This article supplies teachers with information that may be useful in better understanding the nature of games and their role in teaching and learning mathematics.
This article, the second in the series, looks at some different types of games and the sort of mathematical thinking they can develop.
In this article for teachers, Liz Woodham describes the criteria she uses to choose mathematical games for the classroom and shares some examples from NRICH.
Gillian Hatch analyses what goes on when mathematical games are
used as a pedagogic device.
Basic strategy games are particularly suitable as starting points
for investigations. Players instinctively try to discover a winning
strategy, and usually the best way to do this is to analyse. . . .
Not all of us a bursting with creative game ideas, but there are
several ways to go about creating a game that will assist even the
busiest and most reluctant game designer.
A number card game for 2-6 players.
Can you spot the similarities between this game and other games you know? The aim is to choose 3 numbers that total 15.
Interactive game. Set your own level of challenge, practise your table skills and beat your previous best score.
A fun game for two. You'll need some counters.
A game for 1 person to develop stategy and shape and space awareness. 12 counters are placed on a board. Counters are removed one at a time. The aim is to be left with only 1 counter.
A game for 2 players. Can be played online. One player has 1 red
counter, the other has 4 blue. The red counter needs to reach the
other side, and the blue needs to trap the red.
A game for 2 players. This could be played outside with people instead of counters. Try to trap or escape from your opponent.
A game for 2 players that can be played online. Players take it in turns to select a word from the 9 words given. The aim is to select all the occurrences of the same letter.
A shunting puzzle for 1 person. Swop the positions of the counters at the top and bottom of the board.
This is a challenging game of strategy for two players with many interesting variations.
The game uses a 3x3 square board. 2 players take turns to play,
either placing a red on an empty square, or changing a red to
orange, or orange to green. The player who forms 3 of 1 colour in a
line. . . .
In this game you throw two dice and find their total, then move the appropriate counter to the right. Which counter reaches the purple box first? Is this what you would expect?
A game for 1 or 2 people. Use the interactive version, or play with friends. Try to round up as many counters as possible.
A complicated game played on a 9 x 9 checkered grid.
A game to make and play based on the number line.
This is a game for 2 players. Each player has 4 counters each, and
wins by blocking their opponent's counters. A good follow-on from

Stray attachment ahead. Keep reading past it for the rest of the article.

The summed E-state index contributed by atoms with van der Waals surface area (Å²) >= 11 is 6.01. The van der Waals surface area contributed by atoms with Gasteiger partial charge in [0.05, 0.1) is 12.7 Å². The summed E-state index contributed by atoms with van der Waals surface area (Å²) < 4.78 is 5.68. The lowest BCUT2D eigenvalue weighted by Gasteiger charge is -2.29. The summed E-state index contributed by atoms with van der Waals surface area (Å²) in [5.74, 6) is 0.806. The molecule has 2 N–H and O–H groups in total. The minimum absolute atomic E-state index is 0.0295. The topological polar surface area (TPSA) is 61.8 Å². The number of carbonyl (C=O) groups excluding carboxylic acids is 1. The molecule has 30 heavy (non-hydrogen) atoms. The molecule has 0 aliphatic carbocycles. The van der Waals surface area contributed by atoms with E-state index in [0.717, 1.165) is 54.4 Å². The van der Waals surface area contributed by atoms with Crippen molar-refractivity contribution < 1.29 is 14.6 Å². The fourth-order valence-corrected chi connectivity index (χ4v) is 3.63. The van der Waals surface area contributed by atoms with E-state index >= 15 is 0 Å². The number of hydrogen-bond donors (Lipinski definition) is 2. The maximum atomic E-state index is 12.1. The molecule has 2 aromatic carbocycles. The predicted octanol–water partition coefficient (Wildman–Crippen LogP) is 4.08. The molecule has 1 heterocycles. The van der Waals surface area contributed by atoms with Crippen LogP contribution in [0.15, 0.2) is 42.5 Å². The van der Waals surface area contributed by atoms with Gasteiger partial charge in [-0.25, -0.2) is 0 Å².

A game for two players. You'll need some counters.
A game for 1 person to play on screen. Practise your number bonds
whilst improving your memory
The idea of this game is to add or subtract the two numbers on the dice and cover the result on the grid, trying to get a line of three. Are there some numbers that are good to aim for?
A game for 2 players. Using 2 dice, some counters and a games board, can you form a line of counters from one side of the board to the other?
Reasoning based on this Japanese activity.
Totality game for an adult and child. Be the first to reach your agreed total.
Spiralling Decimals game for an adult and child. Can you get three decimals next to each other on the spiral before your partner?
Can you work out how to win this game of Nim? Does it matter if you go first or second?
Board Block Challenge game for an adult and child. Can you prevent your partner from being able to make a shape?
Use the tangram pieces to make our pictures, or to design some of
A game for 2 people. Take turns placing a counter on the star. You win when you have completed a line of 3 in your colour.
Here are a collection of games from around the world to try during the holidays or the last few weeks of term.
A game for 2 players. Draw a daisy with at least 5 petals. Shade 1 or 2 petals next to each other. The winner shades the last petal.
Design your own scoring system and play Trumps with these Olympic Sport cards.
How good are you at estimating angles?
Advent Calendar 2010 - a mathematical game for every day during the run-up to Christmas.
Take turns to place a decimal number on the spiral. Can you get three consecutive numbers?
First Connect Three game for an adult and child. Use the dice numbers and either addition or subtraction to get three numbers in a straight line.
A fun puzzle with tantrix tiles.
This article for teachers describes several games, found on the
site, all of which have a related structure that can be used to
develop the skills of strategic planning.
A game for 2 players. Take turns to place a counter so that it occupies one of the lowest possible positions in the grid. The first player to complete a line of 4 wins.
Square It game for an adult and child. Can you come up with a way of always winning this game?
Nim-7 game for an adult and child. Who will be the one to take the last counter?
Stop the Clock game for an adult and child. How can you make sure you always win this game?
Try this matching game which will help you recognise different ways of saying the same time interval.
You'll need two dice to play this game against a partner. Will Incey Wincey make it to the top of the drain pipe or the bottom of the drain pipe first?
A game for 1 person. Can you work out how the dice must be rolled from the start position to the finish? Play on line.
Can you make the birds from the egg tangram?